Wilma Unlimited: How Wilma Rudolph Became the World's Fastest Woman

by Kathleen Krull

Paperback, 2000

Status

Available

Publication

HMH Books for Young Readers (2000), Edition: First, 44 pages

Description

A biography of the African-American woman who overcame crippling polio as a child to become the first woman to win three gold medals in track in a single Olympics.

Rating

(102 ratings; 4.3)

User reviews

LibraryThing member afmteacher
The illustrations to this text by David Diaz make this a “must have” biography about the indomitable spirit of athlete Wilma Rudolph – the first woman from the United States to win three gold medals at one Olympics. Both the illustrations and text set a standard for biographies that is tough
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to beat.
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LibraryThing member Sclarke23
Wilma Rudolph was an energetic young girl with nineteen brothers and sisters in clarksville, Tennesse. She would jump and run from a veery young age. she didn't let the fact that she had polio put her down.She set her mind that she will run one day even though her left leg is paralyzed but she did
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mmore than run, she goes to the olympics.i think that this book is very inspiring for young children. I'd have my class write about how this woman's life has inspired them.
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LibraryThing member conuly
The illustrations are great. The font, though a little difficult to read, matches the pictures and is sure pretty. And the story is inspirational, I guess...

Actually, tell the truth, it's a little *too* inspirational. To read this book, Wilma Randolph did nothing in her life but work hard to
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overcome stuff. Which is inspirational, sure... but she comes out seeming very hard to relate too. As I read about how she successfully overcame being a (poor, black) preemie, and successfully overcame being incredibly sickly, and successfully overcame polio, and successfully overcame racism and sexism (and the continuing effects of her disability)... I start to wonder, did Wilma Rudolph ever have a bad day? Did she never, like the rest of us humans, wake up in a miserable mood and want to crawl under the covers and let somebody else do the work? When she was a child and it hurt to do the exercises to learn to walk again, did she never throw a tantrum? When she was sitting on the sidelines at recess, did she never go home and whine to her mom about how unfair it all was?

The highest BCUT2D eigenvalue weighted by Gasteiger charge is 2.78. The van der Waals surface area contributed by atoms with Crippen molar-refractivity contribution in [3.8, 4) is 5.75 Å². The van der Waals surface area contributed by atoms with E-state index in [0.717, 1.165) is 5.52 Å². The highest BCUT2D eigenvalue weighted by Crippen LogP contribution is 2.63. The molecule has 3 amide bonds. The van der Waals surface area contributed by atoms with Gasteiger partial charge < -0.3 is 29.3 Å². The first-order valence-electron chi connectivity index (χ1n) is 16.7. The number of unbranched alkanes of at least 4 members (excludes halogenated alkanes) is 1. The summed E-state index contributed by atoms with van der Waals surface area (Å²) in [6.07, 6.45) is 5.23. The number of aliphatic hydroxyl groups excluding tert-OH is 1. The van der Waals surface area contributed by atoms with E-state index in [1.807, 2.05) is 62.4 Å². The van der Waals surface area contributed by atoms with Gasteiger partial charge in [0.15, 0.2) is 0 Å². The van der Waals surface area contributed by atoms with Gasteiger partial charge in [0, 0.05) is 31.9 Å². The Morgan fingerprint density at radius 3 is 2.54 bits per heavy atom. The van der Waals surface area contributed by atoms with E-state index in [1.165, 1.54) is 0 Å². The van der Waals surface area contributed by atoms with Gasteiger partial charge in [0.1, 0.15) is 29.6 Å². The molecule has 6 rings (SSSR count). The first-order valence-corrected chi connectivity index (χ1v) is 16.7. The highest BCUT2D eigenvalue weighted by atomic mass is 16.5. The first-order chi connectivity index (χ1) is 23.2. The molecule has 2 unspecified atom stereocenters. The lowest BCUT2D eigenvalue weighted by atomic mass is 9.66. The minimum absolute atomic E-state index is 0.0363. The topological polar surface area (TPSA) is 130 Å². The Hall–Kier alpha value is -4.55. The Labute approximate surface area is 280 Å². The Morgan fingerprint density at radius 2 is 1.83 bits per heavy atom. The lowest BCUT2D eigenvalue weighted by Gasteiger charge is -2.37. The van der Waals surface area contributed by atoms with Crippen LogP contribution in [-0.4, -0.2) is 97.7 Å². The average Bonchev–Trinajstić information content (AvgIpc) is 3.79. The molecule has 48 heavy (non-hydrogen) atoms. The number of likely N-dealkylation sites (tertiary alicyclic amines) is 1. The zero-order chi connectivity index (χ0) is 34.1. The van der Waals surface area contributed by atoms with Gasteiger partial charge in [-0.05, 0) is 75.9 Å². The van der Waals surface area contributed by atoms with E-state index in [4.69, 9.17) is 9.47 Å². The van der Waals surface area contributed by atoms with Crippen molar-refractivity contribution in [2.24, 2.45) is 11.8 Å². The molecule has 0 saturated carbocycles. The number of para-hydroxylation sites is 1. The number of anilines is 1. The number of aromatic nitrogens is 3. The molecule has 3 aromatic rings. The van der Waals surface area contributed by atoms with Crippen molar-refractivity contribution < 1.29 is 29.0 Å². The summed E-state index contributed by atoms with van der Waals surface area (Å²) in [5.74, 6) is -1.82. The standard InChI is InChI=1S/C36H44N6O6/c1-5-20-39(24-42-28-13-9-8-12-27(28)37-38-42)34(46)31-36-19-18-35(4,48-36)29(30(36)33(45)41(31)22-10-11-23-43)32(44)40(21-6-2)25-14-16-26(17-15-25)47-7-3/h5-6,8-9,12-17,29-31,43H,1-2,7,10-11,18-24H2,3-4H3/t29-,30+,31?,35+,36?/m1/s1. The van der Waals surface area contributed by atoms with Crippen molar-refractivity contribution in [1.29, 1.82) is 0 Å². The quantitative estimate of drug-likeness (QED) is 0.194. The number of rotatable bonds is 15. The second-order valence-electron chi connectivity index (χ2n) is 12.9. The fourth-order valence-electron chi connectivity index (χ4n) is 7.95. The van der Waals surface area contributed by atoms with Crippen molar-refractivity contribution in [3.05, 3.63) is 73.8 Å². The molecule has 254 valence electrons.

Oh, she probably did. But to read this book, you'd think all the limitations she overcame were external - disability and a heap of -isms, that she never had to overcome a grumpy mood or frustration or just plain old-fashioned PMS like us normal folk. It can be a little tiring to read, honestly - none of us is ever going to be as perfect as she's (unrealistically) depicted as being.

I mean, look. Wilma strikes me as a fascinating individual. She did accomplish a lot - and winning the Olympics is an accomplishment in itself, even if you don't do it as an ex-polio kid with a twisted ankle. I just... I wish I could connect to her more as a real person when I read this book. Maybe it'll grow on me.
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LibraryThing member spytel
This is a highly inspirational book and an incredible story (one of those stories where if you didn't know that it was in fact a true story you wouldn't believe anyone could overcome so many obstacles.)
From being a premature baby, to sickly youth, to polio-stricken child denied access to school and
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dealing with racism, to finally being a triple Gold-medal winner in the Olympics (with a swollen ankle), well, you get the idea.
The illustrations are rich and colorful and dynamic. And I like the clever way that body copy was place over images reflective of the text on that page (a visual of the finish line when talking of winning an event, or a visual of a large wheel when discussing traveling miles to get to a hospital that accepted Blacks).
I recommend this book, although I couldn't help visualizing Forest Gump breaking free of his polio braces and racing down the country road. "Run, Wilma, run!"
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LibraryThing member rebecca401
Wilma Rudolph is born into a loving, although poor, family. She is sickly thoroughout her childhood, and polio leaves her crippled. She is determined to overcome her diability, however, and she works through the pain to walk again....to lead her high school girls' basketball team to states...to
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compete in college track and field...and to win 3 gold medals in the Olympics. Additionally, she overcomes discrimination because she is black and because she is a woman. She is a wonderful, strong role model, especially for girls.
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LibraryThing member ktextor
Wilma was born into a family that loves her very much but they are very poor. She becomes sick with polio and was told she was never going to be able to walk. She wants to overcome that and she works hard to walk again. She ends up playing basketball in high school and her team made it all the way